Referred pain
Reflex sympathetic dystrophy

What is fibromyalgia?
A chronic condition characterized by widespread pain in muscles, ligaments and tendons, as well as fatigue and multiple tender points.

Name the 18 tender points of fibromyalgia
Name the 18 tender points of fibromyalgia
Occiput (bilat)
Low cervical (bilat)
Trapezius (bilat)
Supraspinatus (bilat)
Second rib (bilat)
Lateral epicondyle (bilat)
Gluteal (bilat)
Greater trochanter (bilat)
Knee (bilat)

How do you test the tender points of fibromyalgia?
Apply 5-10lbs of firm pressure to the points

Many pt’s with fibromyalgia have coexisting conditions. Name some
Chronic fatigue
Depression
IBS
Lupus
Restless leg
Raynaud’s
POTS
Headaches
OA/RA
PTSD

What is the American College of Rheumatology criteria for the classification of fibromyalgia?
Hx of widespread pain, must be present for 3 months.
Pain in 11 of 18 tender points on digital palpation

In addition to a thorough MS exam, what other parts of the exam should you focus on to work-up fibromyalgia?
Neck for thyromegaly
Mental status/psych

What are some diff’s of fibromyalgia?
Chronic fatigue -won’t have pain
RA
SLE
Somatization
Depression
PMR
Severe hypothyroid

What labs can you order for fibromyalgia?
New test for fibromyalgia FMA, just starting to be used.
CBC
ESR
CPK
TSH
RF

What drug classes can be used to treat fibromyalgia?
Analgesics-acetaminophen, NSAIDs, tramadol
Antidepressants- amitryptyline, fluoxetine, duloxetine, milnacipran
Antiseizures-gabapentin, pregabalin

Other than meds, what other treatments may help fibromyalgia?
PT
Massage
Acupuncture
Stress Mgmt
Relaxation techniques
TENS
Lido injection to tender points
Medical marijuana
Melatonin
5HT
St. John’s wort
SAM-E

Is fibromyalgia progressive?
no, but it can lead to sleep disturbances and depression

How often should fibromyalgia pts follow-up?
Depends on the pt, severity of their symptoms, and their coping skills

What is gout?
What is gout?
An inflammatory disease of peripheral joints caused by monosodium irate crystal deposits.

What is the cause of Primary gout?
An inborn error in production or excretion of uric acid

What is the cause of Secondary gout?
Can develop secondary to other disease, like leukemia or renal insufficiency.
Can develop as a result from drugs like salicylates, diuretics, ETOH, or nicotinic acid.
Can be from a diet high in purines like anchovies, organ meats, liver, spinach, mushrooms, asparagus, oatmeal, cocoa, or sweetbreads.

What is tophi?
What is tophi?
Uric acid deposits that can form on the skin, around a joint, or in the external ear. Usually seen after 10 years of having gout.

When does gout usually begin for men? Women?
Men >30yo
Rare in women until menopause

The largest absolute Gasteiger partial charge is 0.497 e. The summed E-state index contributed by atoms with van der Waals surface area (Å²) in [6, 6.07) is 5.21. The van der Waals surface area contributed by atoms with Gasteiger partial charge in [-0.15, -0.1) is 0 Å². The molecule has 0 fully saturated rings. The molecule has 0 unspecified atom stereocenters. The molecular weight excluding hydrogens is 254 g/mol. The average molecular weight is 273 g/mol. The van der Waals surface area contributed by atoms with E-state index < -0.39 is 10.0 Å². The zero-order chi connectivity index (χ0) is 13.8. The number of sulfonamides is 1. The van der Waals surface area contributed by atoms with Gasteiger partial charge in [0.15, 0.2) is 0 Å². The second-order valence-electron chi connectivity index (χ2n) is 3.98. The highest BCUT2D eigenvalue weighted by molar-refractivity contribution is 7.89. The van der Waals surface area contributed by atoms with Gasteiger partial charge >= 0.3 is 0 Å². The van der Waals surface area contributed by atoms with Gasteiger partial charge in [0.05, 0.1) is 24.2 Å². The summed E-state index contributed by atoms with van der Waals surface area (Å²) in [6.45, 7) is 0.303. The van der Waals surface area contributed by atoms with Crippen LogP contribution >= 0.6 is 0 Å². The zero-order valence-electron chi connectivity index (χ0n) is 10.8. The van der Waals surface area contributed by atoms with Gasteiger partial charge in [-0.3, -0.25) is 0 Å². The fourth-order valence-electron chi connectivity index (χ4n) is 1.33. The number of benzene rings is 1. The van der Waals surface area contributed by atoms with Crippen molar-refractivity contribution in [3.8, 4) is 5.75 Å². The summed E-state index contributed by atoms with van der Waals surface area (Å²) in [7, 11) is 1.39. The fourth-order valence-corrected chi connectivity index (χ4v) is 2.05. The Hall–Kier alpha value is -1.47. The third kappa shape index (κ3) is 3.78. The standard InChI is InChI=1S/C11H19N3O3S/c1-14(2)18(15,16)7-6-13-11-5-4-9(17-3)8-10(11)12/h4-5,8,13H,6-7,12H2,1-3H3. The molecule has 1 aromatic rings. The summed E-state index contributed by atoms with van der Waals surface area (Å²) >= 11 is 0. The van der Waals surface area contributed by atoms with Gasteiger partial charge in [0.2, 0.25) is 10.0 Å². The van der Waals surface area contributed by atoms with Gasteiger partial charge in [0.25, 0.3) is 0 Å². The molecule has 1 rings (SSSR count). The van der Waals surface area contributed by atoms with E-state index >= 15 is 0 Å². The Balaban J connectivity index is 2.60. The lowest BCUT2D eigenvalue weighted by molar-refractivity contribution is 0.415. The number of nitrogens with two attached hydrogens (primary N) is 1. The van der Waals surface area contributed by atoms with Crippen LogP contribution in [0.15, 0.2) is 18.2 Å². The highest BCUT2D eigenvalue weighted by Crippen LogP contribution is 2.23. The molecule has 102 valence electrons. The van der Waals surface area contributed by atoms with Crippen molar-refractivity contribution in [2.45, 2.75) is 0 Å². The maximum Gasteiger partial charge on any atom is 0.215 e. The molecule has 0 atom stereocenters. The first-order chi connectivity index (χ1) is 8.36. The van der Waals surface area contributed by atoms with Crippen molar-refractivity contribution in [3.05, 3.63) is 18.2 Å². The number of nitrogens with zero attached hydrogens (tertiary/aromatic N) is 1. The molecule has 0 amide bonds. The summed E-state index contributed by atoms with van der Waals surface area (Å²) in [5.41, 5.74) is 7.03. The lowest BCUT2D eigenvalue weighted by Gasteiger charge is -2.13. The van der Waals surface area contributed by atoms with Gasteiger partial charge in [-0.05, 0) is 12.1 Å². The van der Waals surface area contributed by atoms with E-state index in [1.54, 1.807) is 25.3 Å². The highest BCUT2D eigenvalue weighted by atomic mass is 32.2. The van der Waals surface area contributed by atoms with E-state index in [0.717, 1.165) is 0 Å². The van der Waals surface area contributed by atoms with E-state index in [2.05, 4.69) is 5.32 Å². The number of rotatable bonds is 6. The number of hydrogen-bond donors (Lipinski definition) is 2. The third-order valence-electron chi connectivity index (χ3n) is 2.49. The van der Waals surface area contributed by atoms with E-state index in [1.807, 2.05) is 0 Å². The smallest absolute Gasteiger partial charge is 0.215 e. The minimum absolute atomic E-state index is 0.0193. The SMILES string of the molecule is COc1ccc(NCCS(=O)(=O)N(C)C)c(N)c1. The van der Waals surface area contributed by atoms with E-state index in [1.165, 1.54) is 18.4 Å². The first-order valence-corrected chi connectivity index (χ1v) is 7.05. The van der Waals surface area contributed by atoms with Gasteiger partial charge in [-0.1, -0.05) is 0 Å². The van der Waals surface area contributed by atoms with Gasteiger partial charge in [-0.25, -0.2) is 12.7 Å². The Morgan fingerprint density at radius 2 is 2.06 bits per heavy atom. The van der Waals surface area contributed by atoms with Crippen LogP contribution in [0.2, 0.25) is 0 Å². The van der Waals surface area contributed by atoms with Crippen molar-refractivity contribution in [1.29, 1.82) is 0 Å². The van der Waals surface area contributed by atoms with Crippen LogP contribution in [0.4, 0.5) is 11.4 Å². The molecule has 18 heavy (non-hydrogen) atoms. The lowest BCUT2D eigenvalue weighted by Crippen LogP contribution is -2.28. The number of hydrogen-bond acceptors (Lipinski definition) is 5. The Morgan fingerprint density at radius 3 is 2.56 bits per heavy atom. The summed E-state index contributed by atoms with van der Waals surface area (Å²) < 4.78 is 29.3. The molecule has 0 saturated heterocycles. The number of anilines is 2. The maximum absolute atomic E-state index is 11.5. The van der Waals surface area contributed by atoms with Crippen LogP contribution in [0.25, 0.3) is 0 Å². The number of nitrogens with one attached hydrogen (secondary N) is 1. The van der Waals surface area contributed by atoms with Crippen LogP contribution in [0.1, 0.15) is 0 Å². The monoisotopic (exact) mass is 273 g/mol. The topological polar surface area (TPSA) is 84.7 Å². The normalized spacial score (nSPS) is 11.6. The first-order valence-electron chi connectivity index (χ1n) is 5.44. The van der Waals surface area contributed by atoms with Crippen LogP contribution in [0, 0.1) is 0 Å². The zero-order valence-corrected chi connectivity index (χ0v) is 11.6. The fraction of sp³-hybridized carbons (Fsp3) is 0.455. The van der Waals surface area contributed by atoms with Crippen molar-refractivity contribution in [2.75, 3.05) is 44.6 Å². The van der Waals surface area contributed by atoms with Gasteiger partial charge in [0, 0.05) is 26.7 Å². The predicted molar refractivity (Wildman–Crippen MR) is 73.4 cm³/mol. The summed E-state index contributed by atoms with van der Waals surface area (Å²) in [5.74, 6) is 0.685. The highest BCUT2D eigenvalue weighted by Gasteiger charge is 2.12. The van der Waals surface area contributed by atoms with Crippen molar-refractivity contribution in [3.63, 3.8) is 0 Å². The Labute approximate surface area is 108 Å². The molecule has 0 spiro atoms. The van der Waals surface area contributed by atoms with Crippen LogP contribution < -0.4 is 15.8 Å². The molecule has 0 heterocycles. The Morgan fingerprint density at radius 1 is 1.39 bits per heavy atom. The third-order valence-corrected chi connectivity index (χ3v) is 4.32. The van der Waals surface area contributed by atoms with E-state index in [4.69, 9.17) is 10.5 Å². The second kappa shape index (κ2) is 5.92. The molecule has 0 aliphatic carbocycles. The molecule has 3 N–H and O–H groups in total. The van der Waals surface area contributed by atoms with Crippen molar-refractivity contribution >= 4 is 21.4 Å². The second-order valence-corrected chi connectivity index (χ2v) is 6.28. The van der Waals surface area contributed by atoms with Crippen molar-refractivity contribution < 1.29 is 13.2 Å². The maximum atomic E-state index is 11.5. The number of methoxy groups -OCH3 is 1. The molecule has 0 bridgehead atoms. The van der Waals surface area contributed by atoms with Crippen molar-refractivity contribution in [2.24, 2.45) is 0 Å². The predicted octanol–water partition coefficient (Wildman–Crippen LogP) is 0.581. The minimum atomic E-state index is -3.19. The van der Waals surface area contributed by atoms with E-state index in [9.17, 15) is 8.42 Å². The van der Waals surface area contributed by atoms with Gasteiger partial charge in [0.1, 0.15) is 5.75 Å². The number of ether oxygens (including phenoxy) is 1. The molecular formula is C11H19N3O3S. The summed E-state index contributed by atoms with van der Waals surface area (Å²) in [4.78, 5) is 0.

Describe the acute phase of gout
Sudden onset of joint inflammation and EXCRUCIATING pain, typically in 1 joint, often the MP joint of the big toe.

What is podagra?
What is podagra?
Gout, when it involves the big toe

When does the 1st attack of gout usually begin?
At night or early morning.
Pain usually peaks within 24-36 hrs

What is chronic gout?
Gout attacks happen more often, and more joints are involved.

What are some extra-articular manifestations of chronic gout?
Low-grade fever
Chronic gouty neuropathy
Nephrolithiasis
Acute uric nephropathy

What is tophaceoud gout?
What is tophaceoud gout?
Visible nodules of tophi

What meds can cause or make gout worse?
Tzd’s
Nicotinic acid
ASA

What history should you obtain for a gout work-up?
Precipitating factors like meds, ETOH, diet
Family hx (for primary gout)
#, duration & characteristics of attacks
Associated symptoms for chronic gout

What are some diff’s of gout?
Pseudogout-something other than uric acid
RA/OA
Cellulitis
Infectious arthritis
Bursitis secondary to a bunion

Pseudogout typically affects the elderly and rarely involves
Tophi
Because there is no build up of uric acid

What is the gold standard for diagnosing gout?
Joint aspirate for smear and culture and to identify urate crystals.
Gold standard, but painful & not required!

Not the Gold Standard for diagnosing gout, but this is usually sufficient to establish the diagnosis.
Hyperuricemia & a typical history of monoarticular acute arthritis

What labs can you order to work up arthritis?
Uric acid >7.0 supports dx of gout
ESR & WBC’s will be elevated during acute attack
RF to rule out RA
Consider 24h urine to measure uric acid excretion

What will you see on x-ray with tophaceous gout?
What will you see on x-ray with tophaceous gout?
Punched-out lesions

What is the acute phase treatment for gout?
NSAIDs are 1st line tx, high-dose for 2-3 days, then decrease for 3-5 days.
Indomethacin
Naproxen
Colchicine (Colcrys) 1.2 at 1st sign of attack, then 0.6qh, 1.2q2h, or 0.6q2-3h until relief.
Low-dose steroids

How do you treat the inter critical phase of gout?
1 attack/yr: colchicine 0.6mg 3-4x/wk
>1 attack/yr: 0.6mg daily
>1 attack/yr that are severe: 0.6 BID or TID

If a pt has just had an acute attack of gout, do not start this med for 2-4 weeks
Urate lowering medications

How do you treat chronic gout?
Treat with a irate lowering agent or hypouricemic
Allopurinol (Zyloprim)-reduces uric acid production
Probenecid (Benemid)-increases renal excretion
Febuxostat (Uloric)-reduces uric acid production

Urate lowering agents or hypouricemics are indicated when these conditions are met
>3 attacks a year that are considered disabling
Tophi
Destructive joint dx as seen on x-ray
Recurrent urolithiasis
Severe hyperuricemia (>10 in females, >13 in males, >15 in renal pts)
Severe uric acid overproduction (urinary uric acid excretion >1100mg/day)
Pts with high tumor burden about to receive cytoxic tx

Before starting irate lowering meds, you need to order these labs
BUN/Cr
Lipids
CBC

When using irate lowering meds, what is the target value for uric acid?
<6.5mg/dL

Between probenecid and allopurinol, which one is not recommended with renal impairment?
Allopurinol

What is the pt education for gout?
Gradual wt loss
Reduce ETOH, ASA, purines
Avoid hi fructose corn syrup